Dogs love to explore the garden, sniffing around plants and flowers or playing on the lawn. The colours, smells and space are irresistible for any breed that enjoys being outside especially on a summer’s day. Finding a nice bit of shade beneath a willow tree to cool down and relax.
Your garden may seem like an earthly paradise with its brightly coloured floral displays and exotic plants but it can also be a hellish underworld, full of hidden dangers. It is literally, a death trap for dogs.
The perils of plants
We are talking about plants – toxic and non-toxic types. Always think about your dog when tending to your existing plants or introducing new varieties. Some plants are non-poisonous whereas others have toxic properties but either way they are hazardous for dogs.
The effects range from mild to serious even fatal. They include allergies and sensitivities through to serious digestive and cardiac/respiratory disorders, paralysis, coma and death. These effects vary according to the type of plant eaten and the breed of dog.
Poisoning occurs when dogs chew some or all of a plant: if they lick the leaves or if they clean their coat following contact with pesticides from the soil or lawn. This equally applies to other garden chemicals, cocoa mulch and pellets.
These plants are harmful even potentially fatal to dogs. They include:
- Lily of the Valley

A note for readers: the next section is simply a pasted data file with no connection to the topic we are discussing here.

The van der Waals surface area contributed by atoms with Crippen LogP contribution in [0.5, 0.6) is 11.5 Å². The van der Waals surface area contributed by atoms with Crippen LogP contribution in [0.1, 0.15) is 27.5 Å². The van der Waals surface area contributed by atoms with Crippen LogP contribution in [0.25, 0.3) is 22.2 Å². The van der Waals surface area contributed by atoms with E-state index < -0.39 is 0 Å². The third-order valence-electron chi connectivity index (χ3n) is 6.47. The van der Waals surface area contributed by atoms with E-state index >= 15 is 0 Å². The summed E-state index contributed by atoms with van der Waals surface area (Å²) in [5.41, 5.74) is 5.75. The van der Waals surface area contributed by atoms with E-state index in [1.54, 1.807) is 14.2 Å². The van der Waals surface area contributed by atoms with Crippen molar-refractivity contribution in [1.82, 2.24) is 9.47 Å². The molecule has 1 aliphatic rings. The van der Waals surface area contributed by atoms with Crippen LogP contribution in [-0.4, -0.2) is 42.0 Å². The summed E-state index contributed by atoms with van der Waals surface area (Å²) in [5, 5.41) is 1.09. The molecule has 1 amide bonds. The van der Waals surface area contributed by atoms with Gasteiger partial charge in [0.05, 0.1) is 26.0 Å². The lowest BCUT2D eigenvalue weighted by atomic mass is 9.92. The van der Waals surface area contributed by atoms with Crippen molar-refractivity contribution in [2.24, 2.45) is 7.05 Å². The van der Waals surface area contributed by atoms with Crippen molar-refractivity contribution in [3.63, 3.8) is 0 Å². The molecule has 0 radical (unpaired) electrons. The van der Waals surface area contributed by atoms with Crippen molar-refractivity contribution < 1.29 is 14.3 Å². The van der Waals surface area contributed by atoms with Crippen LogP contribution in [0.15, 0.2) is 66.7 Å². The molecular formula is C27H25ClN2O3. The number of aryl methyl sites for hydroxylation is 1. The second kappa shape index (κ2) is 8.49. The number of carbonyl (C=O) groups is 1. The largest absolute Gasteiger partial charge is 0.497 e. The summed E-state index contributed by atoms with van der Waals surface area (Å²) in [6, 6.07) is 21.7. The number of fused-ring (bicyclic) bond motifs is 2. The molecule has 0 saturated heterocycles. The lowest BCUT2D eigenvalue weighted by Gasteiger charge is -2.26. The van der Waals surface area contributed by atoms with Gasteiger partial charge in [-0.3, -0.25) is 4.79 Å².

- Morning Glory
- Sweet William
Contact your vet immediately if you suspect your dog has eaten any of these or other toxic plants.
These plants will cause a bad reaction rather than a fatality but avoid letting your dog lick or chew them as the effects are still unpleasant. They include:
- African Daisy
- Black Hawthorn
- Dwarf Palm
- Easter Daisy
- Globe Thistle
- Irish Moss
- Kahali Ginger
- Lace Orchid
- Orange Star
- Tailed Orchid
- Venus Fly Trap
- Withered Snapdragon
Note: if your dog been exposed to any of these and is suffering a bad reaction as a result then contact your vet for advice.
Prevent plant poisoning
You can’t watch your dog all the time but there are a few things you can do to reduce the risk of poisoning. These include asking your local garden centre for advice about toxic/non-toxic plants; avoid using cocoa mulch and reading the labels on any plants or chemicals before you purchase them. The Internet is another useful source.